Freelance Journalist


Zack Snyder's Maybe Bigger, But del Toro Knows How To Use It

It's always a pissing contest when it comes to blockbusters. With hundreds of millions of dollars behind them, directors and writers must feel obliged to go 'bigger' to earn their keep. In the last year or so, the industry standard of 'bigger' seems to refer to the level of destruction you can bring to a city. Whether it be with gigantic robots or with superheroes who just don't give a shit - the box-office is overflowing with city-dwellers in constant fear for their lives. But as Man of Steel has shown, going big needs a human scale. Guillermo del Toro is one of the only directors of late to actually imbue his on-screen spectacle with a legitimate scale. Despite Pacific Rim's gleein shattering glass and crumbling buildings, it's somehow avoided the recent furore over blockbusters exploiting 9/11 imagery as a shortcut to scale. Writers from around the web have chastised Man of Steel for this sort of callous referential behaviour and its seeming inability to remove itself from the well-worn images of fleeing citizens covered in debris. Kyle Buchanan of Vulture has been quite vocal and given his two cents here (though he seems to have gone too far in the other direction). As he mentions, the pitfall of such gratuitous wreckage is that it never directly references the human cost of its spectacle, rendering its appropriation of toppling skyscrapers distasteful, if not wholly exploitative. In fact, Scott Collura from IGN has even gone so far as to recruit a "disaster expert", whose diagnosis is that Man of Steel would have cost Metropolis 129,000 lives and some $700 billion in structural damage (read the rest here).That seems to be a recurring problem for Superman's latest outing. The entirety of the film's narrative is bereft of any lasting consequence - scenes don't coalesce into any cause and effect progression and this lack of context renders the climactic battles lacking in any impact, so to speak. If an audience laughs at Jonathan Kent dying, you know you've got a problem with emotional connect. So when it comes to Superman and General Zod flying around, throwing each other clean through skyscrapers, with nigh a moment's notice of the millions of dying peons around them, the size of the spectacle just undermines the point.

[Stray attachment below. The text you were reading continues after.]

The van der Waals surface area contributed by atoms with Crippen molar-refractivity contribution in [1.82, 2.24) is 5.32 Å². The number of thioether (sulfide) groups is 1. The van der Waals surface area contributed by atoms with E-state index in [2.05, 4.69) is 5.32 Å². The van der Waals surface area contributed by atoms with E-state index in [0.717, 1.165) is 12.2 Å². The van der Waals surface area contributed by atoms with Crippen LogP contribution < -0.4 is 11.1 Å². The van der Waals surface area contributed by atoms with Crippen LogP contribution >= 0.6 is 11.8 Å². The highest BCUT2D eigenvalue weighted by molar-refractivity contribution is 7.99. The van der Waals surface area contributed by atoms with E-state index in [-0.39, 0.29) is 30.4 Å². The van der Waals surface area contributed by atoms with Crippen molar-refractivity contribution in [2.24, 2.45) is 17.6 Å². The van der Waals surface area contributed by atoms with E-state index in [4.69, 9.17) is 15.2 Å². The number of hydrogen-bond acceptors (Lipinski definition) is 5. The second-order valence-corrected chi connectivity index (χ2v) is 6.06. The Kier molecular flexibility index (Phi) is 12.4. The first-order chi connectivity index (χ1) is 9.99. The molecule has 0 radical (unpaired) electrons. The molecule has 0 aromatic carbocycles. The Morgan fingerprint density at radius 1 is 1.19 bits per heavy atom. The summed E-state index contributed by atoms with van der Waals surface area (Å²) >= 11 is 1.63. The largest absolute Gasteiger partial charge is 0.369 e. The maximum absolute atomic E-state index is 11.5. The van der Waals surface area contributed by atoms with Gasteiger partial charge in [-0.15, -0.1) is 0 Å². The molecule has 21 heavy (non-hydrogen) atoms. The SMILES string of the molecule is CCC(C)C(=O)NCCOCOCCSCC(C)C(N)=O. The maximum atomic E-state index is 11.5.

And Zack Snyder's payoff for mass destruction? Superman brutally murdering Zod to save 3 people cowering in a train station.

While its levels of destruction aren't quite as exorbitant, Pacific Rim has taken a different tact and instead draws as much attention to size and scale as possible while rooting that in a constant impetus on the human cost. Every shot utilises the immediate environment (as opposed to Man of Steel's cultural signifiers) to emphasise the size of Guillermo del Toro's gargantuan beasts. A great example is the Sydney battle, where a kaiju and jaeger throw down in front of the Opera House. Here you've got 2 points of reference. One is the Opera House, shown literally side by side with the kaiju and the other is the composition of the shot itself, which is obscured by frantic civilians scrambling for cover. More than that, the jaegers are constantly depicted in a state of defence - fending off gnashing kaiju whilst simultaneously helping humans steer clear of almost certain obliteration. More than that, the entirety of the narrative is concerned with the cost of the kaiju war and every character represents the pain and misery of the destruction around them. The Hong Kong battle scene, in particular, is incredible in the way it stages a cohesive action sequence whilst never forgetting the spectacle of it all. After having witnessed 2 other jaegers torn apart (the Chinese and the Russians wiped out of the script in the space of about 5 minutes), the Charlie Hunnam/Rinko Kikuchi jaeger is deployed to Hong Kong to avenge them and save the city. The behemoths battle it out around the bay area, leaving much devastation in their wake. There are a combination of tactics employed here that ratchet up the scene's scale; notable among them are the upwards-facing camera angles or shots from 'ground level'. What proves most effective, though, is the much-maligned Newton's Cradle gag (where a jaeger's fist plows into the side of an office block, slowing down just enough to start the balls clicking). Fobbed off as lame by a lot of audiences, the gag isn't really a gag at all, but an attempt to keep you completely conscious of the size of the spectacle at hand.

Pacific Rim demonstrates 'bigger' is an illusion. It's always more effective to show an audience the size of your spectacle, rather than simply telling them it's big. It almost feels like the equivalent of trying to convince your friends how big a spider is in a photograph. Man of Steel tells you it's big: "Remember the one you saw on the news that terrified you? That big!" Pacific Rim shows it to you by holding a 50 cent coin in the shot.